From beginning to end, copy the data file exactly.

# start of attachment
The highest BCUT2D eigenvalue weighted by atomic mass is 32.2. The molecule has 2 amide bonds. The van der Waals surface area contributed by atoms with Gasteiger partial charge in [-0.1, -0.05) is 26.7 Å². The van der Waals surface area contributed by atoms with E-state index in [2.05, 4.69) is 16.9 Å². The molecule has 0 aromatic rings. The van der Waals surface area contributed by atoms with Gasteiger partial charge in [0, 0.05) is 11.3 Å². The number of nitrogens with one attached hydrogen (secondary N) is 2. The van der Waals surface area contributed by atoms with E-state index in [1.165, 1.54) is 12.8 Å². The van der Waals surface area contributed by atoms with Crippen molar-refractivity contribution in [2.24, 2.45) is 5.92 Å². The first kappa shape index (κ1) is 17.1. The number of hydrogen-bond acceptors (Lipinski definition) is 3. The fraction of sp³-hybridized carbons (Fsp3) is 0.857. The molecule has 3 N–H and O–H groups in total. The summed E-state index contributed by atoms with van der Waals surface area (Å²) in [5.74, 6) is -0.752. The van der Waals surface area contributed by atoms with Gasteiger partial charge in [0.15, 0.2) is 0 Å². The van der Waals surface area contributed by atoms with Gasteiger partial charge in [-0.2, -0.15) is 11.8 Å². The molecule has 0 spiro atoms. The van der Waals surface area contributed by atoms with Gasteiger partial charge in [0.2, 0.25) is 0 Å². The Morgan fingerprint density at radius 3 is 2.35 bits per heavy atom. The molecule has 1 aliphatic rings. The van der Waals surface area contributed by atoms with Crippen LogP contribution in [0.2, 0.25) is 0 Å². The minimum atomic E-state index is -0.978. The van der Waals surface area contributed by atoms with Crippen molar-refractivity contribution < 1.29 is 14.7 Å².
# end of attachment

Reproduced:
The highest BCUT2D eigenvalue weighted by atomic mass is 32.2. The molecule has 2 amide bonds. The van der Waals surface area contributed by atoms with Gasteiger partial charge in [-0.1, -0.05) is 26.7 Å². The van der Waals surface area contributed by atoms with E-state index in [2.05, 4.69) is 16.9 Å². The molecule has 0 aromatic rings. The van der Waals surface area contributed by atoms with Gasteiger partial charge in [0, 0.05) is 11.3 Å². The number of nitrogens with one attached hydrogen (secondary N) is 2. The van der Waals surface area contributed by atoms with E-state index in [1.165, 1.54) is 12.8 Å². The van der Waals surface area contributed by atoms with Crippen molar-refractivity contribution in [2.24, 2.45) is 5.92 Å². The first kappa shape index (κ1) is 17.1. The number of hydrogen-bond acceptors (Lipinski definition) is 3. The fraction of sp³-hybridized carbons (Fsp3) is 0.857. The molecule has 3 N–H and O–H groups in total. The summed E-state index contributed by atoms with van der Waals surface area (Å²) in [5.74, 6) is -0.752. The van der Waals surface area contributed by atoms with Gasteiger partial charge in [0.15, 0.2) is 0 Å². The van der Waals surface area contributed by atoms with Gasteiger partial charge in [-0.2, -0.15) is 11.8 Å². The molecule has 0 spiro atoms. The van der Waals surface area contributed by atoms with Gasteiger partial charge in [0.2, 0.25) is 0 Å². The Morgan fingerprint density at radius 3 is 2.35 bits per heavy atom. The molecule has 1 aliphatic rings. The van der Waals surface area contributed by atoms with Crippen LogP contribution in [0.2, 0.25) is 0 Å². The minimum atomic E-state index is -0.978. The van der Waals surface area contributed by atoms with Crippen molar-refractivity contribution < 1.29 is 14.7 Å².